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Aggression aetiology unveiled, new treatments on the way

The biological foundation of aggression is a much-discussed issue, but our understanding of the mechanisms underlying it is still very limited. The AGGRESSOTYPE project sought to bridge this gap in order to help predict aggression and, ultimately, to explore new treatment options.
Aggression aetiology unveiled, new treatments on the way
The dawn of human civilisation has made aggression – a common trait of all animals looking to predate or defend themselves – a deviant behaviour that can lead to maladjustment, social impairment and crime. The real question for psychiatrists, however, is twofold: How do our genes impact a patient’s tendency to show maladaptive aggressive behaviour, and how can the better understanding of its aetiology lead to better prediction and treatment.

Funding under the five-year AGGRESSOTYPE (Aggression subtyping for improved insight and treatment innovation in psychiatric disorders) project, which will end in October 2018, is helping answer these questions. Barbara Franke, Professor of Molecular Psychiatry at the Radboud University Medical Centre and project coordinator, discusses its results so far.

There are some treatments available for patients with ADHD or conduct disorder. Would you say that those treatments are completely ineffective?

So far, options for treatment are really limited, with behavioural training and a small set of psychopharmacological agents which, whilst in general use, are often insufficiently effective. We argue that this is due to an insufficient understanding of the biological mechanisms underlying aggression.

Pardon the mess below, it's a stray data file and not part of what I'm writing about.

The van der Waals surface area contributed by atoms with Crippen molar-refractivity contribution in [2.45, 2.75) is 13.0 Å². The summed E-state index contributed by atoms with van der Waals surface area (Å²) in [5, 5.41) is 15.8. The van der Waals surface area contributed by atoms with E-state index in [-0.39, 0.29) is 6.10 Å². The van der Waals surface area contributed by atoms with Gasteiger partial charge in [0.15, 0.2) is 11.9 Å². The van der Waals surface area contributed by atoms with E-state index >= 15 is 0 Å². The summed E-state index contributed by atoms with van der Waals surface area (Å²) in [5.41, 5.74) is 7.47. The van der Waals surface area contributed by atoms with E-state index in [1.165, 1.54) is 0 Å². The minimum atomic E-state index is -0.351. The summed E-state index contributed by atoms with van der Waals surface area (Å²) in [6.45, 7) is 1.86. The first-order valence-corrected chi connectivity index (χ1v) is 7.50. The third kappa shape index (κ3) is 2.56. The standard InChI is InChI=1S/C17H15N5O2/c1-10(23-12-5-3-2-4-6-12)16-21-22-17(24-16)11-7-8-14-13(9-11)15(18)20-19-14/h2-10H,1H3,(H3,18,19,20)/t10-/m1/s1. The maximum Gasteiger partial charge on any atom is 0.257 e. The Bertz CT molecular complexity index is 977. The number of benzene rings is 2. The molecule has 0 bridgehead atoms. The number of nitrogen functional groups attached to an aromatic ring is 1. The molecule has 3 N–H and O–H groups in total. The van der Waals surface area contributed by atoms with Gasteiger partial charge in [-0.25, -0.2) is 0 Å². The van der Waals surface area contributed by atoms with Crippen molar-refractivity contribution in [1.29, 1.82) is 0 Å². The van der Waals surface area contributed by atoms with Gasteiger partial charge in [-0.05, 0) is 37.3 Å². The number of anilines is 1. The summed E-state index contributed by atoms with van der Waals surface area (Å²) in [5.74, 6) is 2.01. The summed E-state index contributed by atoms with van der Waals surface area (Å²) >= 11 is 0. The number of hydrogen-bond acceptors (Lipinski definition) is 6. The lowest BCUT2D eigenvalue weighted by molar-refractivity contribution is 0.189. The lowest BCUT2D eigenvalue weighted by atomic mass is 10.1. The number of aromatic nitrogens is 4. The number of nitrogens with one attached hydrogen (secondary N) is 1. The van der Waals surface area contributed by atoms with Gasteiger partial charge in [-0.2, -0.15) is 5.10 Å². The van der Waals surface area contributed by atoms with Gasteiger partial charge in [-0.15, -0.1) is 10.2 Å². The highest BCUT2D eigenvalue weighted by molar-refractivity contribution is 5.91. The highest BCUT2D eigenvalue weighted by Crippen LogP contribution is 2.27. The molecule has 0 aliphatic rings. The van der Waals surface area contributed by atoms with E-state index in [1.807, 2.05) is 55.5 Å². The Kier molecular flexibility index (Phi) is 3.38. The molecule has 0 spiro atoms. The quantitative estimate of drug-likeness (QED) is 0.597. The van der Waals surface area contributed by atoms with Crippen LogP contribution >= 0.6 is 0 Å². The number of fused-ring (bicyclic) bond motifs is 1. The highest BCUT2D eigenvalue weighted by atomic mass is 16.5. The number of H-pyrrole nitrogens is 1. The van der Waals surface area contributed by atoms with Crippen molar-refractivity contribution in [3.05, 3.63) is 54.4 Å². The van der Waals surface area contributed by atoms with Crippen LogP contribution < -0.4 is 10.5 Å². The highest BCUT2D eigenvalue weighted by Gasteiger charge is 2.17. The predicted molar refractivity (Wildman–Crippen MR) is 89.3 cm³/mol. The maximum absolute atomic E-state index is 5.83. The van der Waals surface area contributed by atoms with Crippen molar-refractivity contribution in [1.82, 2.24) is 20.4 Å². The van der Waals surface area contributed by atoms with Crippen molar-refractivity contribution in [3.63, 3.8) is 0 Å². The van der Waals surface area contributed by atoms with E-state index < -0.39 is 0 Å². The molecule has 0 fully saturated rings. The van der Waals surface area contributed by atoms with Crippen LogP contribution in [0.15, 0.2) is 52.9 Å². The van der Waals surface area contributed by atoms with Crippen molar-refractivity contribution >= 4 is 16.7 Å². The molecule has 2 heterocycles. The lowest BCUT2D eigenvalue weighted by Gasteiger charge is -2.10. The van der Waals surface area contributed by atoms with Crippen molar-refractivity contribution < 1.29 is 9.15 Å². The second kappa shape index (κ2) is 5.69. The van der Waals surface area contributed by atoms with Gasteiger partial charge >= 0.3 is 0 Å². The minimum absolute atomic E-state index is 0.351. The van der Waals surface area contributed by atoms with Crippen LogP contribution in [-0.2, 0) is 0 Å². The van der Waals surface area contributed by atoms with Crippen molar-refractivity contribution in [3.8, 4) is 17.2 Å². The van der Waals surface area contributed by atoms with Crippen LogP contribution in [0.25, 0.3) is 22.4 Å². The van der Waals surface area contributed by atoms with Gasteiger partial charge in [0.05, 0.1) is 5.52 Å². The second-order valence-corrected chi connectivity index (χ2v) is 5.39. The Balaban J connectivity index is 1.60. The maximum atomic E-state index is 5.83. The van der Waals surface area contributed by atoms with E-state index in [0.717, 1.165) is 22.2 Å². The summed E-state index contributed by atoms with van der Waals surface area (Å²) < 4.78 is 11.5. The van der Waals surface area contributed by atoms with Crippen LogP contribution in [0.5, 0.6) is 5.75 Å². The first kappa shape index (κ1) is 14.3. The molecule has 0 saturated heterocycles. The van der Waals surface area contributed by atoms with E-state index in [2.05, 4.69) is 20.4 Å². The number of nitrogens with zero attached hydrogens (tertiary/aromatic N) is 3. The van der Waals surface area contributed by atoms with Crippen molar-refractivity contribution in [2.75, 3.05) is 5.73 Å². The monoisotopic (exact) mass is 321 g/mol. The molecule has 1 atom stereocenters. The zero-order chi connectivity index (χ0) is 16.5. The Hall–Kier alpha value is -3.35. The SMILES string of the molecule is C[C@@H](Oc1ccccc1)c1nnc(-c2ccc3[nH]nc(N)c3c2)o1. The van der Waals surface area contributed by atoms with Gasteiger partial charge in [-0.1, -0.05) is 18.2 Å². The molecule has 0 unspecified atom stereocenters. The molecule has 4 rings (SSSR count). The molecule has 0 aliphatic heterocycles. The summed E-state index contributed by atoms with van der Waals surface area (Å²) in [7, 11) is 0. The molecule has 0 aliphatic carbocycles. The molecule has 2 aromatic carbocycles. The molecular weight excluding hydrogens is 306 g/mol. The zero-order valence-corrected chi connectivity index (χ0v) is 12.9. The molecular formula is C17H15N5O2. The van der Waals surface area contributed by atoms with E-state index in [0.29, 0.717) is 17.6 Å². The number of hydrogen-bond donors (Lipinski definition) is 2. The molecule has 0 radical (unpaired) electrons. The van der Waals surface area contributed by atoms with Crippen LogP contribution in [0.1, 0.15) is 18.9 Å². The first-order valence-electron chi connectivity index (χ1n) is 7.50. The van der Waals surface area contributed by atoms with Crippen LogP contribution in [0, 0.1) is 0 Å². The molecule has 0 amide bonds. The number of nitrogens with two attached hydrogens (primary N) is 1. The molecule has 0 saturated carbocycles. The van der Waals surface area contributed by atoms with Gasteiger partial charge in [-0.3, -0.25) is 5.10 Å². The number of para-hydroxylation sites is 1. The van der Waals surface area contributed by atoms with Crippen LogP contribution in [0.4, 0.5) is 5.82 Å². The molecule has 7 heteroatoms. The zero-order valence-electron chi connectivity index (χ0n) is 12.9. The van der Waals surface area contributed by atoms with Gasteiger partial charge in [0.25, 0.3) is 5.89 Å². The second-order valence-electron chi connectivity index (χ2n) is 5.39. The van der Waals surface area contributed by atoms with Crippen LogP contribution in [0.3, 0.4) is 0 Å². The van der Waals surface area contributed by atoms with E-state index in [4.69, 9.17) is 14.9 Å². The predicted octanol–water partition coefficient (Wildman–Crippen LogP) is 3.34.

How did you aim to tackle this issue?

Aggression aetiology is highly heterogeneous: given its different evolutionary roles in survival, different pathways towards aggression exist. In AGGRESSOTYPE, we took information from animal research as our starting point for subdividing aggressive behaviour. We found that two different types of maladaptive aggressive behaviour can be distinguished: impulsive, reactive aggression – where a person overreacts to perceived threats or internal frustrations – and proactive aggression – where aggression is used as a tool to reach a goal. It is known that different brain circuits support these different types of aggression. We subsequently also found differences in the genetic contribution to the aggression subtypes.

Can you tell us more about the research process involved and your main findings related to the mechanisms underlying aggression?